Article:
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EC number: 205-480-7 | CAS number: 141-32-2
Butyl acrylate is of low toxicity after a single ingestion and short term skin contact. Butyl acrylate is of moderate toxicity after short-term inhalation. Oral: LD50 = 3150 mg/kg bw (rat, BASF Test) Dermal: LD50: 2000 - 3024 mg/kg bw (rabbit, occlusive) Inhalation: LC50 = 10.3 mg/L (rat, OECD TG 403)
Dose (mg/kg bw)
No. of animals
Original value reported: LD50 = 3.5 ml/kg bw (corresponding to ca. 3150 mg/kg bw)
1 . LC50 (4 h) for male and females rats = 11.9 mg/ l air (2275 ppm)
2 . LC50 (1 h) for male and females rats = 47.6 mg / l air (9090 ppm)*
3 . LC50 (4 h) for male rats = 11.2 mg / l air (2140 ppm)
4 . LC50 (1 h) for male rats = 45.0 mg / l air (8555 ppm)*
5 . LC50 (4 h) for female rats = 12.6 mg / l air (2405 ppm)
6 . LC50 (1 h) for female rats = 50.0 mg / l air (9625 ppm)*
* calculated from 4h LC50 values
Oral exposure route:
In an acute toxicity study conducted by BASF AG (1958) groups of 5 - 10 rats were administered doses of 1840, 2840 and 4510 mg/kg bw by gavage and observed for 7 days for lethality and clinical signs of intoxication. The mortality rate was 1/5, 2/5 and 8/10 in the low, mid and high dose groups, respectively. The LD50 was found to be approx. 3150 mg/kg bw. Clinical symptoms were unspecific: staggering gait, piloerection, diarrhea, and in the high dose group only labored breathing, and abdominal position. At necropsy, hyperemia of the medulla renalis was found in the mid and high dose group animals. In another oral gavage study with male rats, a LD50 of 9050 mg/kg bw was determined (Union Carbide, 1971).
Other acute oral LD50 values in rats, rabbits and mice were described mostly without additional data and ranged between 1800 and 8145 mg/kg bw (Union Carbide 1950, Carpenter 1974, Vernot 1977, BASF AG 1958, Tanii 1982). In addition, four other studies were available, but for three of them reliability was unknown (klimisch 4) and one was considered to be unreliable (klimisch 3).
Inhalation exposure route:
In an acute inhalation study conducted according to a protocol similar to OECD TG 403 groups of 10 Sprague-Dawley rats per sex were exposed by head-nose exposure to vapour concentrations of 2.7, 3.6, 4.96, 6.8, 8.1, 12.1 and 16 mg/L (analyzed) for 4 hours and observed for 14 days (BASF AG 1980). The mortality rate was 0/20, 0/20, 0/20, 1/20, 4/20, 13/20 and 20/20, respectively. Clinical signs of toxicity ranged from no symptoms in the lowest dose group; spasmodically breathing, prone position, irregular gait, eye and nasal discharge and piloerection in the middle dose groups; to dyspnoea, trembling and closed eyelids in the high dose group. At necropsy, acute dilatation and hyperemia of the heart, spotted haemorrhages and acute emphysema in lungs and broaden grey-brown periphery of hepatic lobules were observed in the deceased animals. The 4- hour rat LC50 was 10.3 mg/L.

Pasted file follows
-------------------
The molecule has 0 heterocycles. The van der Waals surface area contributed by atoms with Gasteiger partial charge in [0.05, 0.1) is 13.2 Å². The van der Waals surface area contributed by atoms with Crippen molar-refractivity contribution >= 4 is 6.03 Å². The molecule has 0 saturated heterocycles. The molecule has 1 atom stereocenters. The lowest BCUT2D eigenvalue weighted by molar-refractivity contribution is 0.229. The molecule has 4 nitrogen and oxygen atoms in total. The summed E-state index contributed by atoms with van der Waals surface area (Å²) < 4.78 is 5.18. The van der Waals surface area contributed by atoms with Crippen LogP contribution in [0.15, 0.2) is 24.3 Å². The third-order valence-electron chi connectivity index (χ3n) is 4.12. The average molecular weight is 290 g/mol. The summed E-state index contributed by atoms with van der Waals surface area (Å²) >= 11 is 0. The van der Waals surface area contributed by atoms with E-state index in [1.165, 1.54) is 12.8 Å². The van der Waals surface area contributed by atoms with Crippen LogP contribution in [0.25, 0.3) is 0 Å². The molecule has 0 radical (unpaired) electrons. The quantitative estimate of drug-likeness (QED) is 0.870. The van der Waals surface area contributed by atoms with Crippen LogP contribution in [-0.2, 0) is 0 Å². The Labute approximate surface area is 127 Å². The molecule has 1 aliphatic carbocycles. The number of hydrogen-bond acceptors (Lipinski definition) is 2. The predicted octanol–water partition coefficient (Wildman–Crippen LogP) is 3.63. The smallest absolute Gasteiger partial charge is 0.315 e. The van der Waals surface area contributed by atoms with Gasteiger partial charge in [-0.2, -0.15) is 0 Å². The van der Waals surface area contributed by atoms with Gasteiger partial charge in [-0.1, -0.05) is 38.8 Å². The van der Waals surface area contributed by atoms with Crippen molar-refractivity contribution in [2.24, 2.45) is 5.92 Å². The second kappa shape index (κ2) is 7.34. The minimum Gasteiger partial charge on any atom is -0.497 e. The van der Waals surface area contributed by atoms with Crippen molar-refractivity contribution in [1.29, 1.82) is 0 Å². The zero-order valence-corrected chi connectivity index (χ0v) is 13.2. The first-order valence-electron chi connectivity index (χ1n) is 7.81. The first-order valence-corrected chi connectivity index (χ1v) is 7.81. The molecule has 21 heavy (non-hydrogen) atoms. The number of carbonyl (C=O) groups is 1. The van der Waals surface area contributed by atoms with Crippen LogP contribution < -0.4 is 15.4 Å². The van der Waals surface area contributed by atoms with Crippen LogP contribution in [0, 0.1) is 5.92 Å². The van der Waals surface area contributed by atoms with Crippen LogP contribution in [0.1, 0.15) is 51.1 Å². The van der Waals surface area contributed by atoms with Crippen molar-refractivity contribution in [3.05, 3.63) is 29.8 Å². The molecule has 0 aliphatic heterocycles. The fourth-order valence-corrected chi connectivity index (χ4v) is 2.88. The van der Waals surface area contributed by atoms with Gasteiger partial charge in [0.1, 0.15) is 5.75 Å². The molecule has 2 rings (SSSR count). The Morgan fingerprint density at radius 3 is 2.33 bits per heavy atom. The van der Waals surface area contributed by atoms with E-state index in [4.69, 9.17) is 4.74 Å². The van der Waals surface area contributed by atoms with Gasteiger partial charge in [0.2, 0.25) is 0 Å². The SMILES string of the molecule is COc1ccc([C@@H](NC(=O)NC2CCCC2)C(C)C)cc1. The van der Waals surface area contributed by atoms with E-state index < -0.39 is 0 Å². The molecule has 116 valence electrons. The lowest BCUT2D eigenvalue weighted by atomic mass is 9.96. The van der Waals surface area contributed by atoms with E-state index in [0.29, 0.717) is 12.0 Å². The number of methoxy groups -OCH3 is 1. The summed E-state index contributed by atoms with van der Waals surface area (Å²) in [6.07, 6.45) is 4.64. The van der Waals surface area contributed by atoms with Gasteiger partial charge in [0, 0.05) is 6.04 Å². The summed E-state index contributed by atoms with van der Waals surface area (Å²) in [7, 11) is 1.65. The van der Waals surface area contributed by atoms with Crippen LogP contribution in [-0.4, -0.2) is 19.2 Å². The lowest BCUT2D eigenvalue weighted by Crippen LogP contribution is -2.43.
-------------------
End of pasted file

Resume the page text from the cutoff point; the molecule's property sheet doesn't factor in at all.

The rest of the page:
There are several acute vapour inhalation toxicity studies available involving Sprague-Dawley rats, NMRI mice, and Chinese hamsters conducted by BASF AG (1979) according to an internal method equivalent to OECD guideline 403. The studies were performed with fasted and non-fasted animals, but tests with fasted animals are not taken into consideration for the hazard assessment, since fasting represents a physiological stress situation and is not in accordance with the guideline. Nonetheless, the effect values from the six studies were all in the same range, between 6.4 (hamster, non-fasted) and 13.3 (rat, fasted) mg/L. Other acute inhalation toxicity tests in rats mostly without additional data were performed and reported similar or higher values than reported by the key study. In addition, five other studies were available, but for all of them reliability was unknown (klimisch 4).
Dermal exposure route:
The undiluted substance was applied for 24 hours to the intact skin of rabbits under occlusive conditions. The dermal rabbit LD50 values ranged from 2000 mg/kg to 3024 mg/kg (3.36 mL/kg) body weight (Union Carbide 1950, Union Carbide 1971). Erythema and necrosis of the skin were apparent. Iritis occurred in the eyes of the exposed rabbits during the 24 hour exposure period with butyl acrylate. At necropsy, livers were found to be mottled and grayish, with prominent acini; kidneys, spleens and intestines as well as their mesenteries were congested in victims. Occasionally bloody urine was found in the deceased animals.
Sokal et al. (1980) reported LDLo values for rat and rabbit of 1700 mg/kg bw, and Vernot et al. (1977) found a dermal LD50 in rabbits of 5660 mg/kg bw. BASF AG (1958) reported a value of >180 mg/kg bw, which was the only dose tested. In addition, two other studies were available, for one of them the reliability was unknown (klimisch 4) and the other was considered to be unreliable (klimisch 3).
Taking all the presented data into consideration, Butyl acrylate was concluded to be of low toxicity after a single ingestion and short-term skin contact. Butyl acrylate is of moderate toxicity after short-term inhalation.
CLP classification (Regulation (EC) No 1272/2008):
- Inhalation route (vapour): Acute Category 4
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